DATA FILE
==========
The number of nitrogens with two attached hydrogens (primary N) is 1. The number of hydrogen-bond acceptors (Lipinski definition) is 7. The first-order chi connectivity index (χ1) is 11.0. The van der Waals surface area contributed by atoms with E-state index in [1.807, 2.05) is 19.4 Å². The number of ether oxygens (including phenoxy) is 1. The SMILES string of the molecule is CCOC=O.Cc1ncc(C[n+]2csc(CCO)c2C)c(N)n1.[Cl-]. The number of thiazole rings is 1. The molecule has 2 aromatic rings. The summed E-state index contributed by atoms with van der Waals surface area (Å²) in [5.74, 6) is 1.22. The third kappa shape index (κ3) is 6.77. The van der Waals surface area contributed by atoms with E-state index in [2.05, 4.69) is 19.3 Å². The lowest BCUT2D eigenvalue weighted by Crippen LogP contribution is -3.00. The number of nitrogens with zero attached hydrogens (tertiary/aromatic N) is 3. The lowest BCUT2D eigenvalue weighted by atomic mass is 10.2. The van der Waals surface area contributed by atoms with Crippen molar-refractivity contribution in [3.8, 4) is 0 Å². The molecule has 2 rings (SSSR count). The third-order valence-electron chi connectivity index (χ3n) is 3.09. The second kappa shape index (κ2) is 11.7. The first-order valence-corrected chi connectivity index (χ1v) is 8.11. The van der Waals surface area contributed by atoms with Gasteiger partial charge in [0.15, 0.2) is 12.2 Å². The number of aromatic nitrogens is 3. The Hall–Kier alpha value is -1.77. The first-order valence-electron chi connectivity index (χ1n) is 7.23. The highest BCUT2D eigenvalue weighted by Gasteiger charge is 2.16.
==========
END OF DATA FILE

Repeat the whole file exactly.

The number of nitrogens with two attached hydrogens (primary N) is 1. The number of hydrogen-bond acceptors (Lipinski definition) is 7. The first-order chi connectivity index (χ1) is 11.0. The van der Waals surface area contributed by atoms with E-state index in [1.807, 2.05) is 19.4 Å². The number of ether oxygens (including phenoxy) is 1. The SMILES string of the molecule is CCOC=O.Cc1ncc(C[n+]2csc(CCO)c2C)c(N)n1.[Cl-]. The number of thiazole rings is 1. The molecule has 2 aromatic rings. The summed E-state index contributed by atoms with van der Waals surface area (Å²) in [5.74, 6) is 1.22. The third kappa shape index (κ3) is 6.77. The van der Waals surface area contributed by atoms with E-state index in [2.05, 4.69) is 19.3 Å². The lowest BCUT2D eigenvalue weighted by Crippen LogP contribution is -3.00. The number of nitrogens with zero attached hydrogens (tertiary/aromatic N) is 3. The lowest BCUT2D eigenvalue weighted by atomic mass is 10.2. The van der Waals surface area contributed by atoms with Crippen molar-refractivity contribution in [3.8, 4) is 0 Å². The molecule has 2 rings (SSSR count). The third-order valence-electron chi connectivity index (χ3n) is 3.09. The second kappa shape index (κ2) is 11.7. The first-order valence-corrected chi connectivity index (χ1v) is 8.11. The van der Waals surface area contributed by atoms with Gasteiger partial charge in [0.15, 0.2) is 12.2 Å². The number of aromatic nitrogens is 3. The Hall–Kier alpha value is -1.77. The first-order valence-electron chi connectivity index (χ1n) is 7.23. The highest BCUT2D eigenvalue weighted by Gasteiger charge is 2.16.